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Teach your Chatbot some Manners: a Lesson in Etiquette

If you’ve ever had a bad customer service experience at your local store, you’ll know how damaging a bad first impression can be.

It will be tainted, and the likelihood is that you’ll tell your friends and family about your negative experience. Their impression of said store will probably be affected, too.

It’s much the same with chatbots, and how they are used on websites. Chatbots exist to facilitate your online experience, and to do their utmost to convert you from a visitor to a lead. Today, with websites being a business’ virtual storefront, chatbots should be polite, obliging and happy to help.

However, according to Paul Adams, Vice President of Product at Intercom this couldn’t be further from the truth. Here’s a recent statement from Adams: “Today’s bots have no manners. They don’t take no for an answer, they keep spamming and are generally frustrating”.

Strong words. That said, chatbots can serve your purposes quite well. In fact, it’s predicted that by 2035 such AI will boost labour productivity by 40%.

With this in mind, we at Digital Media Stream offer a few pointers on brushing up on your bots’ Ps and Qs so they’re optimised for lead generation success. Polite lead generation success, that is.

We think that some parts of Adams’ statement are true, but for the most part it glosses over the potential chatbots possess. Done well, they are the perfect nudge some visitors need for them to convert.

First, to get a clearer picture, we should briefly go over just how chatbots work.

How Chatbots Work

There are two kinds of chatbots: rule-based chatbots and artificial intelligence (AI) chatbots. The difference between the two is very much down to their sophistication.

You’ll likely have seen rule-based chatbots on your mobile phone - for example, say you get text alerts from your local cinema advertising their latest deals. When you receive a message that says ‘Text ‘241 MOVIE’ to our number to take advantage’ and you send the text, the application will recognise the ‘241 MOVIE’ as a command and will process your offer. The developer behind all this will have created a ‘rule’ for the bot to recognise your message, most likely sending you a confirmation email in the process.

By contrast, if the same premise were to be applied to AI chatbots then you could have replied with “I’ll take the offer, thanks!” or, “yes please, I want to see a film”, and the chatbot would understand.

It’s all part of their natural language processing. The processing behind AI chatbots register certain strings of words that are linguistically significant, using them to direct the course of your enquiry.

Chatbot Essentials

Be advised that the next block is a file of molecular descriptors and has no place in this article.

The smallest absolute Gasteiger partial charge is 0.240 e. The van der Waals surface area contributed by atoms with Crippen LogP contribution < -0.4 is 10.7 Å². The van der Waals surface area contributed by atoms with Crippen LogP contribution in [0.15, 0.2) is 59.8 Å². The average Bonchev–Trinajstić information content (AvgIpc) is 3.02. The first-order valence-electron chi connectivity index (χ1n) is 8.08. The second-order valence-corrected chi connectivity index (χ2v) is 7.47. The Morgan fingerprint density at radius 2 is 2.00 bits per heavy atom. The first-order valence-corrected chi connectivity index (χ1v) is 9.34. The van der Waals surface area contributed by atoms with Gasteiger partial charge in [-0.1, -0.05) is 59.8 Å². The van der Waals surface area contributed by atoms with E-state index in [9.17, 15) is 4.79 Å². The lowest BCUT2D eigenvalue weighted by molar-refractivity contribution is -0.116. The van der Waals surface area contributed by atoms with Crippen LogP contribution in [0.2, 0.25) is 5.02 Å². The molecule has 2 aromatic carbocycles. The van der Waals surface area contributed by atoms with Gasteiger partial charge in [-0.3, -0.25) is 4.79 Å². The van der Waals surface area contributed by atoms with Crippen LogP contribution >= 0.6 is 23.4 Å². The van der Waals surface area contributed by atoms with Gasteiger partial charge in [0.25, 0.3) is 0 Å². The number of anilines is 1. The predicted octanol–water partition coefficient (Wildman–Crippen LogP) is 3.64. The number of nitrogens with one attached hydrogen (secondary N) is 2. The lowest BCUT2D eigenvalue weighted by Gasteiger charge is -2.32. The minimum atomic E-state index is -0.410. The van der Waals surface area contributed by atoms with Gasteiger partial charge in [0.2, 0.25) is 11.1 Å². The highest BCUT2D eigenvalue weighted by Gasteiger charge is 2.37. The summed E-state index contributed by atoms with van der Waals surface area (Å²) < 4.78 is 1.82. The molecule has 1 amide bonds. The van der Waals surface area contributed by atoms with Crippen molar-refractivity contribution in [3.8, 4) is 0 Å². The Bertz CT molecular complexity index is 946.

Tone of voice

Positive chatbox implementation begins with tone of voice, as it quite literally sets the tone for the whole interaction. Whether your chatbot uses audio or it’s purely a text application, the way in which the character and voice of the ‘person’ comes through counts for a great deal.

The tone of voice has to sound human, and it’s this human aspect that you’re aiming for throughout. The last thing you want is for your chatbot to sound like R2D2!

By giving your bot a human voice, you’re mirroring the natural conversations we have on a day-to-day basis, and recreating it for your website. Talking to a (good) bot should feel like a conversation with a friend or close family member.

Emotional responsiveness

Ensure your chatbot is as responsive as possible to emotional cues. It should be intelligent, able to spot and respond to a user’s emotions. This can be incredibly charming, and can take users aback by how intuitive bots can be.

Explore the English language

In moderation, of course. We’ve seen more than a few bots go rogue with potty-mouthed rants and, due to some fault or other be put out of operation.

On the other hand, it’s absolutely important for your bot to communicate with a varied lexicon so that it doesn’t repeat itself. Again, the human element prevails.

Your bot should speak from a ‘bank’ of assorted vocabularies, so that it doesn’t come off too robotic. This goes a long way in making your bot sophisticated and as far away from ‘super-clever-but-still-a-robot’ as possible.

Ensure the bot doesn’t break out of character

This is about consistency. It’s important your bot is consistent in its tone of voice and mannerisms, and that it stays a positive representative of your business.

The ‘Tay’ bot rolled out by Microsoft should serve as a reminder of when chatbots can go catastrophically awry - of course, this wasn’t so much a break of character than a gross, offensive and damaging lapse in conduct on Microsoft’s part.

Offer actual guidance!

While this should be a given, far too many chatbots offer advice that goes only half the way. Most bots are specifically designed for transactional processes, and users can sense when they’re being sold to. Instead, they should be directed with clarity.

Give your visitors enough options, and a clear picture of your services. Don’t just ask ‘how can we help you today? - give your visitors a selection! Direct them accordingly! Web design success depends on how much you assist the visitor.

Chatbots are one of our industry’s crowning achievements, yet so many aren’t using them to their full potential. You can take the above tips and ensure your chatbot is primed, polite and ready to engage your visitors. 

Time to get chatting!